Airbnb sues New York City over rules on short-term rentals
Airbnb sued New York City on Thursday seeking to block new restrictions that limit short-term rentals within the five boroughs. The lawsuits, filed by Airbnb and three local hosts, target a 2021 law designed to prevent illegal short-term rentals by requiring Airbnb hosts to register with the city. The city plans to enforce the new restrictions, which Airbnb has called “extreme and oppressive,” in July.
As part of a law passed by the city in 2021, hosts on Airbnb and other home-sharing platforms are required to register properties with the city before listing them. Hosts could face penalties of up to $5,000 for violating these rules, and Airbnb could face penalties of up to $1,500 for transactions on rentals that have not been verified, according to the New York Times.
In an email sent to hosts on Thursday, Airbnb said the city’s restrictions, including not allowing hosts to rent entire spaces if not there and prohibiting internal locks on doors, “effectively” ban short-term rentals. The company called the registration system complicated and “nearly impossible to register with Airbnb and be approved by the city.”
In the suit, Airbnb argues that the city’s new rules will cause a drastic decrease in the number of listings in New York City, devastating one of the company’s most lucrative markets. The company argues the law that requires hosts to share personal information about their households with the Office of Special Enforcement (OSE) violates their rights to privacy under the Fourth Amendment.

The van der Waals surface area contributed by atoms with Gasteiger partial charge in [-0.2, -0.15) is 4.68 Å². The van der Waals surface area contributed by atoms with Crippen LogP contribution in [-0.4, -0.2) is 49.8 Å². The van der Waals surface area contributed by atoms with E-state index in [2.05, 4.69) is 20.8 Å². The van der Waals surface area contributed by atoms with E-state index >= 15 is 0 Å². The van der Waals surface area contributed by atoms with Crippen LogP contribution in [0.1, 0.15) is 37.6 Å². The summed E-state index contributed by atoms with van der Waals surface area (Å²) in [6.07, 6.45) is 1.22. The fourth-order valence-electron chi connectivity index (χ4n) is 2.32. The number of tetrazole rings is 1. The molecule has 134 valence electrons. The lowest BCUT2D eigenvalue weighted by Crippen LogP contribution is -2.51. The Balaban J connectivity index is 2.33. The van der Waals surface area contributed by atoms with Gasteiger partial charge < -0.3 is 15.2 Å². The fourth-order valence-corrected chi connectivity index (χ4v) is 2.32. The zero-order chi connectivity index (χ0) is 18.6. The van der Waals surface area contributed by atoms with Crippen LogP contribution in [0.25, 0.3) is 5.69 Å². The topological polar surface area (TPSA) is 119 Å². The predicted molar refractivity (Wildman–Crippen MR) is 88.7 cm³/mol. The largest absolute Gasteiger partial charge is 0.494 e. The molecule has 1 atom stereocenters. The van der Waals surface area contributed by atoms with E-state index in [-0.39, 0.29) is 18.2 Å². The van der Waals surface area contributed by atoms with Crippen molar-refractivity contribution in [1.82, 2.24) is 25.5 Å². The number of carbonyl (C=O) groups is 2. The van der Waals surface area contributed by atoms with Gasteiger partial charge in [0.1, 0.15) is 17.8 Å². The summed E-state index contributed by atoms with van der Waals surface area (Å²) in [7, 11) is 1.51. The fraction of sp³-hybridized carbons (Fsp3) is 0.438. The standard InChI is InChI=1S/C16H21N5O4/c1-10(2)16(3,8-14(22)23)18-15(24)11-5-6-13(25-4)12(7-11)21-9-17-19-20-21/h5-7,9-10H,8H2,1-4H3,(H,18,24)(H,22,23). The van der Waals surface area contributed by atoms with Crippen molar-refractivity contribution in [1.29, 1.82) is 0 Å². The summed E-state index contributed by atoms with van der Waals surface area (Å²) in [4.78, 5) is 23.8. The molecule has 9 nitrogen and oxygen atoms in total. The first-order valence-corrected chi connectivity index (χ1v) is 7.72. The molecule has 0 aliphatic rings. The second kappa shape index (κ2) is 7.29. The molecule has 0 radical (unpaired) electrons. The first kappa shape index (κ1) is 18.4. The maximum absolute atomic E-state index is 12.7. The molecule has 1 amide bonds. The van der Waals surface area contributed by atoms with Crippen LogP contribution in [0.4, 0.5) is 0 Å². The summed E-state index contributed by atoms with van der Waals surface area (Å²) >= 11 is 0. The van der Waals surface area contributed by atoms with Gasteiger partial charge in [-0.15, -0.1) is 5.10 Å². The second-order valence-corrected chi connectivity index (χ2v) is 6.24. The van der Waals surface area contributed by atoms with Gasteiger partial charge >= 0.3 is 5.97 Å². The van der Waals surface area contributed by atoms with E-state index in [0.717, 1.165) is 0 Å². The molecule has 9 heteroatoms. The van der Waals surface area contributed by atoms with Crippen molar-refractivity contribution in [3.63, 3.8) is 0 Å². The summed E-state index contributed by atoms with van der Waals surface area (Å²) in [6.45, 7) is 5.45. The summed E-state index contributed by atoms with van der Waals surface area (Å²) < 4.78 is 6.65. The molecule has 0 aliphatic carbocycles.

Airbnb claims it has met with city officials in recent months to find ways to simplify the verification process and allow New Yorkers to continue renting out their homes, but the talks have gone nowhere.
“We have a record of working with governments around the world to put in place fair rules that protect home sharing and take into account the unique goals of each community, and litigation is never our preferred course of action,” Theo Yedinsky, Global Policy Director of Airbnb, said in a statement.
“Today’s filing comes only after exhausting all available paths for a sensible solution with the City. As we have stated time and again, it has long been our preferred goal to work with the City on a regulatory framework that differentiates between New Yorkers who responsibly share their space and illegal hotel operators, but the new rules force us to stand up on behalf of Hosts.”
Short-term rentals, residences in which guests stay for less than 30 consecutive days, have been targeted by housing activists and politicians in recent years. Calling them “illegal hotels,” critics argue short-term rentals take affordable homes off the housing market at a time when the city is experiencing a housing crisis.
Airbnb says the platform contributes to its tourism industry and helps New Yorkers earn supplemental income. According to Airbnb, the company’s net revenue in 2022 from short-term rentals was $85 million, with the city having 38,500 active listings as of January 1.
This is not Airbnb’s first time engaging NYC in a legal battle. In 2018, the home-sharing platform sued the city after it tried to force it and similar platforms to share more data about its hosts. The suit ended in a settlement, with Airbnb dismissing its legal challenge and agreeing to share listing information every quarter.
In July 2022, the city sued the operator of an illegal short-term rental in Midtown East who is said to have run more than 78 Airbnb listings and “deceived more than 6,500 guests.” Over four years, the host used more than 26 different host accounts, operated more than 78 listings, and conducted more than 2,200 transactions. The suit was the first one filed after the city passed its new stringent rules on short-term rentals in 2021.
The city said that it is reviewing the most recent lawsuit.